Safe L-Theanine Products

L-theanine is a supplement worth trying. It’s inexpensive, you can find it anywhere, and it works quickly. The following L-theanine supplements have been tested for quality, purity, contamination and solvability. All are approved and safe for consumption:

  • Bluebonnet L-Theanine 150 mg
  • Country Life® L-Theanine 200 mg
  • GNC L-Theanine 200 mg
  • Jarrow Formulas® L-Theanine 200 mg
  • LifeExtension® L-Theanine 100 mg
  • NOW® L-Theanine Double Strength 200 mg
  • Puritan’s Pride® L-Theanine 100 mg
  • Solgar® L-Theanine 150 mg
  • Source Naturals® L-Theanine 200 mg
  • Swanson Ultra® Suntheanine 200 mg
  • Thorne Research Theanine 200 mg
  • TwinLab® L-Theanine Dots – Natural Tangerine Flavor 50 mg

Naturalists would recommend drinking tea over taking supplements for a number of reasons. Primarily, tea contains more than 200 bioactive compounds. Also, the body is able to assimilate L-theanine more rapidly in liquid form (tea).

The tea with the highest levels of L-theanine depends less on the tea and more on the leaves. Young tea buds contain the highest concentration of L-theanine. But use only organic whole-leaf green tea. Oolong is the variety highest in L-theanine. In general, high quality green tea is described as “delicate,” or “sweet.” Sweetness is attributed to amino acids, especially L-theanine. Put another way, tea that tastes sweet and fresh will be L-theanine rich.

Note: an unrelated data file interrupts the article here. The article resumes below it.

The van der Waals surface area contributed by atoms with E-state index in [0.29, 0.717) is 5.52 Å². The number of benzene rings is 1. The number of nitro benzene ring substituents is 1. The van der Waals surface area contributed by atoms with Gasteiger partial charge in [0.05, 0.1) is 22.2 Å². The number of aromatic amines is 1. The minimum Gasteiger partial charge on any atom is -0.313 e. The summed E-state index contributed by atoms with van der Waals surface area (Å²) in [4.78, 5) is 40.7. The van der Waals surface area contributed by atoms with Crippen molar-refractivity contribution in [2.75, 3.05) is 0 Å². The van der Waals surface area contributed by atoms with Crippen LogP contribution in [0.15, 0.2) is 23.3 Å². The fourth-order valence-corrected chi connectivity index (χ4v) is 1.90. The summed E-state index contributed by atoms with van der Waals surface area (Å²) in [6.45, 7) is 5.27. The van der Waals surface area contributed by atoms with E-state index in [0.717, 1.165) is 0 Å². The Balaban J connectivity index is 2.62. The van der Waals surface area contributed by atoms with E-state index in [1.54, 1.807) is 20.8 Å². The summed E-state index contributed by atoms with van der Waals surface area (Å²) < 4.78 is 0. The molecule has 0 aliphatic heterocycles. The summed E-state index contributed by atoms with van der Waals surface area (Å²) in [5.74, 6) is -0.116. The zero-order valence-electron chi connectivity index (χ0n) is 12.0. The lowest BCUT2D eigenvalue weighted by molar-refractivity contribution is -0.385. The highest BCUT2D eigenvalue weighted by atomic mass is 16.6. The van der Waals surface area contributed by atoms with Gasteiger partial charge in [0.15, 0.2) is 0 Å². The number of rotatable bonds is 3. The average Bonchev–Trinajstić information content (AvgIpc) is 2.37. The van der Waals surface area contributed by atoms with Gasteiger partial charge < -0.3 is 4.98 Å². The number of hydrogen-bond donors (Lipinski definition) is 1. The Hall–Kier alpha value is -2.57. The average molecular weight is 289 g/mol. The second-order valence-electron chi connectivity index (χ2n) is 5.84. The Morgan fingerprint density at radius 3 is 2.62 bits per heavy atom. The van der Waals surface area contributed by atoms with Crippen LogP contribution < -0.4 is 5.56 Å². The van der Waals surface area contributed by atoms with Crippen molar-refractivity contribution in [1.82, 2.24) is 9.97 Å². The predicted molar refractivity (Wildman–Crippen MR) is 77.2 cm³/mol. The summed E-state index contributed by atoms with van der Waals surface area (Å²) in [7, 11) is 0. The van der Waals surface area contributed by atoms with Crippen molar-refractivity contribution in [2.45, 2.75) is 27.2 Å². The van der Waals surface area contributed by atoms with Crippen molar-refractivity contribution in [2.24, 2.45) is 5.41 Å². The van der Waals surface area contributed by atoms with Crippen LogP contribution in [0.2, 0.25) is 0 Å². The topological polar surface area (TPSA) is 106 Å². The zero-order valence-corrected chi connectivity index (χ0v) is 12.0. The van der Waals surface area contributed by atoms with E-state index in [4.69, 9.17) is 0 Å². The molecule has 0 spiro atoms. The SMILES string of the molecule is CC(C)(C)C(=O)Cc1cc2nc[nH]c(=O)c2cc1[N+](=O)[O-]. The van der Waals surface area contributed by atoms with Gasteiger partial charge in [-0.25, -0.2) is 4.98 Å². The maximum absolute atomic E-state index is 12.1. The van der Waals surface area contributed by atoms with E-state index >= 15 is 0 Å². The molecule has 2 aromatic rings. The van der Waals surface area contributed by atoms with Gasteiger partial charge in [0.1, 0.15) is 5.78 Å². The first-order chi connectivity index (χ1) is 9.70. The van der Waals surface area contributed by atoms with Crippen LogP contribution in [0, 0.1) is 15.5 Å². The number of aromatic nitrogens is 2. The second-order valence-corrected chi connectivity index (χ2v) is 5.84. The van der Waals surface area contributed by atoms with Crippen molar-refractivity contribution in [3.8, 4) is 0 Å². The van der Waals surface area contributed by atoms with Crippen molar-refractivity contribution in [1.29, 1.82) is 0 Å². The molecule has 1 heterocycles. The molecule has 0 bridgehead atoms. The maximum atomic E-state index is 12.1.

how-to-choose-l-theanine-rich-green-teaSteeping leaves for a minute or two extra will ensure you’re getting the most L-theanine you can in each cup of green tea. But leave out milk or cream as it lowers L-theanine content.

Whether taken as a supplement or in cups of green tea, L-theanine is safe and helps many people reduce stress and anxiety. Research shows that L-theanine induces relaxed thinking states, reduces your fight-or flight response to stressful events and helps protect the mind from stress-linked thinking and memory deficits.

Research shows that L-theanine induces relaxed thinking states, reduces your fight-or flight response to stressful events and helps protect the mind from stress-linked thinking and memory deficits.

L-theanine, the amino acid in tea, may be just what you need to feel less anxious, more alert, and get a good night’s sleep.


Anxiety takes a major toll on your mind and body—the right breathing techniques can be majorly therapeutic. And if you’re struggling, don’t be afraid to ask for help. Your mental health is seriously important, and deserves attention and care.




[1] Examine.com, “Theanine,” nd., https://examine.com/supplements/theanine/.
[2] Sean Russell, “How to Use L-Theanine to Crush Anxiety Naturally,” MenImprovement.com, August 3, 2013, http://www.menprovement.com/l-theanine-bye-bye-anxiety/.
[3] PubMed, “L-theanine, a natural constituent in tea, and its effect on mental state,” 2008, https://www.ncbi.nlm.nih.gov/pubmed/18296328.
[4] PubMed.
[5] Terri Mitchell, “Theanine,” Life Extension Magazine, January 2006, http://www.lifeextension.com/magazine/2006/1/report_theanine/page-01.
[6] http://www.altmedrev.com/publications/16/4/348.pdf.